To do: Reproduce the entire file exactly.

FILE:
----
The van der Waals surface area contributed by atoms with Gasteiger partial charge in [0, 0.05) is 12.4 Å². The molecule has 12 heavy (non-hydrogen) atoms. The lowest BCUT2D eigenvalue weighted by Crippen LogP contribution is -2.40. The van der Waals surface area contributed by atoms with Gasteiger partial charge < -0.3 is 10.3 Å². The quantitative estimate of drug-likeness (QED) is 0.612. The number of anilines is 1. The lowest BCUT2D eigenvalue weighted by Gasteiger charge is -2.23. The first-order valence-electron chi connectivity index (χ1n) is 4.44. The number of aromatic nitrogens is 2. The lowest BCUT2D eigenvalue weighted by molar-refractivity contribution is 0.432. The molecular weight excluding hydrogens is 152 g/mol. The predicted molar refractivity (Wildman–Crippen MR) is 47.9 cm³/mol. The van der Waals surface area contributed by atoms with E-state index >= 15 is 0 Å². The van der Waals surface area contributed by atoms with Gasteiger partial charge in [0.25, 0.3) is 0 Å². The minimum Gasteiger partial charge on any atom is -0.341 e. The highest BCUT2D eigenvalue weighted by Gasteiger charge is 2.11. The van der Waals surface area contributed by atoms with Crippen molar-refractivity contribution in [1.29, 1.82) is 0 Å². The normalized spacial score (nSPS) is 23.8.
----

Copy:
The van der Waals surface area contributed by atoms with Gasteiger partial charge in [0, 0.05) is 12.4 Å². The molecule has 12 heavy (non-hydrogen) atoms. The lowest BCUT2D eigenvalue weighted by Crippen LogP contribution is -2.40. The van der Waals surface area contributed by atoms with Gasteiger partial charge < -0.3 is 10.3 Å². The quantitative estimate of drug-likeness (QED) is 0.612. The number of anilines is 1. The lowest BCUT2D eigenvalue weighted by Gasteiger charge is -2.23. The first-order valence-electron chi connectivity index (χ1n) is 4.44. The number of aromatic nitrogens is 2. The lowest BCUT2D eigenvalue weighted by molar-refractivity contribution is 0.432. The molecular weight excluding hydrogens is 152 g/mol. The predicted molar refractivity (Wildman–Crippen MR) is 47.9 cm³/mol. The van der Waals surface area contributed by atoms with E-state index >= 15 is 0 Å². The van der Waals surface area contributed by atoms with Gasteiger partial charge in [0.25, 0.3) is 0 Å². The minimum Gasteiger partial charge on any atom is -0.341 e. The highest BCUT2D eigenvalue weighted by Gasteiger charge is 2.11. The van der Waals surface area contributed by atoms with Crippen molar-refractivity contribution in [1.29, 1.82) is 0 Å². The normalized spacial score (nSPS) is 23.8.